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19 декабря 2000 года.
Crash Course - Vitaly Vishnevski // The Sporting News 

By Larry Wigge The Sporting News 

Teemu Selanne makes a sharp left turn out of the locker room at First Union Center in Philadelphia recently, concentrating more on a conversation he's having with a reporter than paying attention to the dangers that lurk in the hallway.  

As he turns the corner, he narrowly misses running into a hulking teammate. "Whew!" says Selanne. "That was close."  

Vitaly Vishnevski has made an impression in the NHL this season, both in the minds of his teammates and opponents, and, well, on the bodies of his opponents.  

"Now you know how opponents feel when they play us," Selanne says. "We've never had a fearless defenseman before, a defenseman who is looking to punish an opponent.  

"He doesn't care who the player is-Mark Messier, Brian Leetch, Owen Nolan, Peter Forsberg. ... It's like bam, crash, crunch whenever he's out there. And I'll tell you, for the guys on his team, it certainly gives you a sense of comfort, knowing he can take an opponent off his game." Earlier that night on the ice, Vishnevski became a marked man in Philadelphia, a place where fans have learned to appreciate a good hit. The second-year Mighty Ducks defender had dished out a career-high eight hits and sent Flyers left winger Keith Jones off the ice with a forearm to his jaw. Jones has since retired.  

"He's going to attract a lot of attention if he continues to go after players like that," Flyers right winger Rick Tocchet says with a ou-know-what-I-mean look.  

After delivering five hits in a 1-0 loss at St. Louis last week, Vishnevski entered the week with a league-leading 126 hits. It hasn't taken opponents long to learn about the 20-year-old defenseman.  

"I remember facing him last year in a preseason game," Avalanche center Joe Sakic says. "I think it was his first shift in the game (and first in the NHL), and he came out of nowhere to knock me flying. I looked up at him and said, 'Hey, rookie, it's only a preseason game.' " Blues coach Joel Quenneville was gushing over Vishnevski in June, when talking about players he thought would be difference-makers in the Western Conference this season.  

"Vishnevski's that sort of player," Quenneville said. "He jumps out at you. He's already made his mark in the NHL with the way he hits. He's left a few marks, too."  

While Vishnevski still stumbles with English, he's comfortable letting his bodychecks do his talking.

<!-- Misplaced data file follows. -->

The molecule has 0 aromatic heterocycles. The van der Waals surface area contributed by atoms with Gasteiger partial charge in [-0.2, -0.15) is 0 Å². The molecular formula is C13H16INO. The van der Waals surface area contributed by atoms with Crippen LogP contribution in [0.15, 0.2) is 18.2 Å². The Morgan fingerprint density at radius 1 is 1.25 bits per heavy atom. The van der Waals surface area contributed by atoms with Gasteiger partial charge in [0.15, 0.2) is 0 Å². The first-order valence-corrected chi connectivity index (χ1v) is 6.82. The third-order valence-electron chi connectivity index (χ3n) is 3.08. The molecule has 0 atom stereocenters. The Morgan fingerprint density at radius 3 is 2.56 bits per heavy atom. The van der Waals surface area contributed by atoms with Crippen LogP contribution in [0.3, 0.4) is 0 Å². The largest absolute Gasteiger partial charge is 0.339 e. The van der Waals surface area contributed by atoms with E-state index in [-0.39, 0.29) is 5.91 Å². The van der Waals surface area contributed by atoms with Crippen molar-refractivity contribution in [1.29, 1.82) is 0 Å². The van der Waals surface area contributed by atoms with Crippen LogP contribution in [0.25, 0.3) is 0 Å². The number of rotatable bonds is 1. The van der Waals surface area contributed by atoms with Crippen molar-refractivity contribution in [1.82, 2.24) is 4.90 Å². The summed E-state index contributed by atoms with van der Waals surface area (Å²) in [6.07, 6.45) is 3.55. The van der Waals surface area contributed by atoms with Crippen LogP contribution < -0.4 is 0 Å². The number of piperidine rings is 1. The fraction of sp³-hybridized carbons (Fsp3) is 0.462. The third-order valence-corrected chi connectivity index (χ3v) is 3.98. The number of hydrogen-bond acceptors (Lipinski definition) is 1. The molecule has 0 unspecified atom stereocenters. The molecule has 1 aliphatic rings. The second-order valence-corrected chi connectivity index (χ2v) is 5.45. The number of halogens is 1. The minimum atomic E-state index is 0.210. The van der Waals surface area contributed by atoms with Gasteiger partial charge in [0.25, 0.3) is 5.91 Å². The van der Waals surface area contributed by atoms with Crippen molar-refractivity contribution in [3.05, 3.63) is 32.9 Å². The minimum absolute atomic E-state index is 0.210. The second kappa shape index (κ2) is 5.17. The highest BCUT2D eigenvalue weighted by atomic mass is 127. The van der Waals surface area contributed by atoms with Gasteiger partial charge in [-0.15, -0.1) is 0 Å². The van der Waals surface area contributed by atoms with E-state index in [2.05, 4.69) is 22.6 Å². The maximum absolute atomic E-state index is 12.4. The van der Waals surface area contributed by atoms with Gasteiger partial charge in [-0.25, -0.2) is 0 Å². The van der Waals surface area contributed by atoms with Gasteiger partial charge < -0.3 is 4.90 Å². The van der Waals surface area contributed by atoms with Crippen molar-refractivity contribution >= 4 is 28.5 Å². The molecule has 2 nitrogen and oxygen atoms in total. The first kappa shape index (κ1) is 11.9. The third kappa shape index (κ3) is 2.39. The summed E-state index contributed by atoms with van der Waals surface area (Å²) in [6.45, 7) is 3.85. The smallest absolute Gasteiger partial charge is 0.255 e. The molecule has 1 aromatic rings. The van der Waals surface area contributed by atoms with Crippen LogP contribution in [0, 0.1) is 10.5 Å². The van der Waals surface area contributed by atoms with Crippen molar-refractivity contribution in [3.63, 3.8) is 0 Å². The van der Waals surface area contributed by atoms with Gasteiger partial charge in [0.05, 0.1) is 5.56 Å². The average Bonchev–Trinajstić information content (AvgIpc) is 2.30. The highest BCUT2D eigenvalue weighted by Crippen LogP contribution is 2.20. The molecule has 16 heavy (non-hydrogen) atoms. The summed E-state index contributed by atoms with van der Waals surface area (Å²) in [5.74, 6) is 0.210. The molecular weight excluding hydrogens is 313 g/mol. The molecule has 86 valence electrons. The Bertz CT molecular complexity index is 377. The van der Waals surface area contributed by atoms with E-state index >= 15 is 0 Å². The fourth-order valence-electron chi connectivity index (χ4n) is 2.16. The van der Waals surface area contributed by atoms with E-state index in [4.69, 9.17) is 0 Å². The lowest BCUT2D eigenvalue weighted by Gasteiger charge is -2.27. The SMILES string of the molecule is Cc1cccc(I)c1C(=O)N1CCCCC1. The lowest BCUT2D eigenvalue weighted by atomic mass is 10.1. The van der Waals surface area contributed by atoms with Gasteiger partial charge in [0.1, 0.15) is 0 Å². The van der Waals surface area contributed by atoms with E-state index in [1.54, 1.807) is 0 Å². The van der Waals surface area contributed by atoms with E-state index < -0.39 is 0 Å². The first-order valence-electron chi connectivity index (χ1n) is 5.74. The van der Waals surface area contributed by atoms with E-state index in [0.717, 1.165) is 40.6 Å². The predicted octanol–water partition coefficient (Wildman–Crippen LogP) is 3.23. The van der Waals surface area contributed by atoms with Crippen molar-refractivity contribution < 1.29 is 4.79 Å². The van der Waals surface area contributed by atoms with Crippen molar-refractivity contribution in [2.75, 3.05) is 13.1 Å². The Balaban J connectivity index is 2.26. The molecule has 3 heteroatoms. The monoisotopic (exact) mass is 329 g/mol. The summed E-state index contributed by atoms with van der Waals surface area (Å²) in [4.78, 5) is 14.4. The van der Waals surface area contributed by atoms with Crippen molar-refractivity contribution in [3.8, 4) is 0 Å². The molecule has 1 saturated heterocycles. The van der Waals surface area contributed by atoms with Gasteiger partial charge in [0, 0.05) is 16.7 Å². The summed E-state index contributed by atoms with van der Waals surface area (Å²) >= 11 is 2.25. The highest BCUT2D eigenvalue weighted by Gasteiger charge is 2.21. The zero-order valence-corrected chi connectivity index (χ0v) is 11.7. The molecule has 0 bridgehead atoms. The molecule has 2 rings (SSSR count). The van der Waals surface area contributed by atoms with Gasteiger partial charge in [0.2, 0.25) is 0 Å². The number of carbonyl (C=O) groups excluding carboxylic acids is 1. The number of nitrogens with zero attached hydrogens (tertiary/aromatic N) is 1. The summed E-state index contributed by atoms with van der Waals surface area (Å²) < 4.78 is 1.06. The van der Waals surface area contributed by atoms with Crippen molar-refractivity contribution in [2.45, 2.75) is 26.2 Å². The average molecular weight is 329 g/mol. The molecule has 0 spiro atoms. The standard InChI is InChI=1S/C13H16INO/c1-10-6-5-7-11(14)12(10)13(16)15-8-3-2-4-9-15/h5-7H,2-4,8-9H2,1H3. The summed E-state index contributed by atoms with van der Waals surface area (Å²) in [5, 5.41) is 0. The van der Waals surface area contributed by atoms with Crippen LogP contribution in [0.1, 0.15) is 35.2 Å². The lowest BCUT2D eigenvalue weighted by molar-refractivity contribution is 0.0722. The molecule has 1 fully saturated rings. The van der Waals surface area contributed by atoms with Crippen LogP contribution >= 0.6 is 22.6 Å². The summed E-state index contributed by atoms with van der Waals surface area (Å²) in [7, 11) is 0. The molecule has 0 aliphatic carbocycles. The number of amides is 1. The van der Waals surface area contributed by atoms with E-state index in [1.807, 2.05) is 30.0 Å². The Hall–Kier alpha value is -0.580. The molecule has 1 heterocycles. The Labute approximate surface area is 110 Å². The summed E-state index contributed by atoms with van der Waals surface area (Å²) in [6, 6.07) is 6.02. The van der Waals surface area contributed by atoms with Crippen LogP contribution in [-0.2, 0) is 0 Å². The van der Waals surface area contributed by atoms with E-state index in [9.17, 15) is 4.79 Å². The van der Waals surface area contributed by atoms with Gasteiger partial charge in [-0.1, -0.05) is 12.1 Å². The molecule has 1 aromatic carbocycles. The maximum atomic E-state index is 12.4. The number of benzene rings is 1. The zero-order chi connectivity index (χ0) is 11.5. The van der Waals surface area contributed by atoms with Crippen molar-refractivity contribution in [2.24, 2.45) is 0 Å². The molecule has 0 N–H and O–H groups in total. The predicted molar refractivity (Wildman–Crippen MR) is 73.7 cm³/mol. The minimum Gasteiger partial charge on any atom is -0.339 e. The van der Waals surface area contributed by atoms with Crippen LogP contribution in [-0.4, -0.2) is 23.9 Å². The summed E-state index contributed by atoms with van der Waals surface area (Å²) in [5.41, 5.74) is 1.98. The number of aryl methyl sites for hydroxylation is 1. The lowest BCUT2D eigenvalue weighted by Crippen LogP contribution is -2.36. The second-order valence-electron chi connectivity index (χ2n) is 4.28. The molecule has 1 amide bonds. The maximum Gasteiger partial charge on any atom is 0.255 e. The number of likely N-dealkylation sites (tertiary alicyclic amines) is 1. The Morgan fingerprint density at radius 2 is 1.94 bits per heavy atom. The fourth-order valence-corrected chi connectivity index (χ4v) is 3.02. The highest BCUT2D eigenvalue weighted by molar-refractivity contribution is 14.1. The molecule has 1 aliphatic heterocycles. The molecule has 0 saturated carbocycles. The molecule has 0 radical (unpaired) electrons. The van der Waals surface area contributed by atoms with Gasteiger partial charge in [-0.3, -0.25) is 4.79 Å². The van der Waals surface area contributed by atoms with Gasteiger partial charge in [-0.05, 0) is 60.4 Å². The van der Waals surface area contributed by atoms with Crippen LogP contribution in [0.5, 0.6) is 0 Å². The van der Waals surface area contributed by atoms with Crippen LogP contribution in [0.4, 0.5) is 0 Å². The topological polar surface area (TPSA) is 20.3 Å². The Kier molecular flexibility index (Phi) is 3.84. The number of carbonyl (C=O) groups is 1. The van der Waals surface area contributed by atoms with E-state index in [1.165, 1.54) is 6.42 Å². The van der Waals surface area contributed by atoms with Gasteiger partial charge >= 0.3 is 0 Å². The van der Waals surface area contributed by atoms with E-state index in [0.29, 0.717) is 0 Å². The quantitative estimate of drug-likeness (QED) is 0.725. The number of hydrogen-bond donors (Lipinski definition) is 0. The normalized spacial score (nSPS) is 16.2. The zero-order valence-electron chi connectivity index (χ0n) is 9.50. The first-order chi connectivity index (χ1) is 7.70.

"I need to be aggressive," he says. "I don't score goals, so I have to make an impact in other ways. Hitting is something I like to do. And I know I'm doing my job when players on the other team try to get back at me. Making them think about me, rather than Paul Kariya or Teemu Selanne or Mike Leclerc is good."  

The bodycheck almost had become a dying art with the advent of the neutral zone trap as well as defensemen obstructing rushing forwards and limiting their space instead of crunching them to the ice. The new flow of the game, which helped inspire the return of Mario Lemieux, has changed things.  

"With the NHL's crackdown on obstruction, we are beginning to see more speed through the neutral zone-and with it more opportunities for a good, clean bodycheck or three," says Bruins coach Mike Keenan, who also is a columnist for TSN Online.  

Devils coach Larry Robinson, a Hall of Fame defenseman known for throwing his fair share of punishing checks, agrees that today's game allows greater opportunities for big hits.  

"Remember the Bob Boughner hit on Keith Primeau and the Scott Stevens hit on Eric Lindros in the playoffs last spring?" Robinson asks. "Those were classic bodychecks. I think having two referees was a good start and having those referees mete out more penalties has created a better flow to the game.  

"That, in turn, has changed the way players have to play defense. They can't grab an arm or a leg and hold on. Now they have to play an opponent honestly, and you see more defenders trying to make a big hit."  

Says Stevens: "One of those bone-crackling hits can make a whole team disappear the rest of the night for fear that they might also pay the price for entering your zone."  

Mighty Ducks G.M. Pierre Gauthier says teams noticed Vishnevski right away. Gauthier began getting calls from opposing G.M.s at the trading deadline in March after Vishnevski had played in 20 NHL games.  

"It surprised me a little that there was so much interest in a player with no experience," Gauthier says. "But I told them, 'Don't waste your breath, this kid is going to be with our team for the next 12 years or so.'  

"When you find a player opponents want on their side, you know you've come up with a cornerstone player."  

Senior writer Larry Wigge covers hockey for The Sporting News. 

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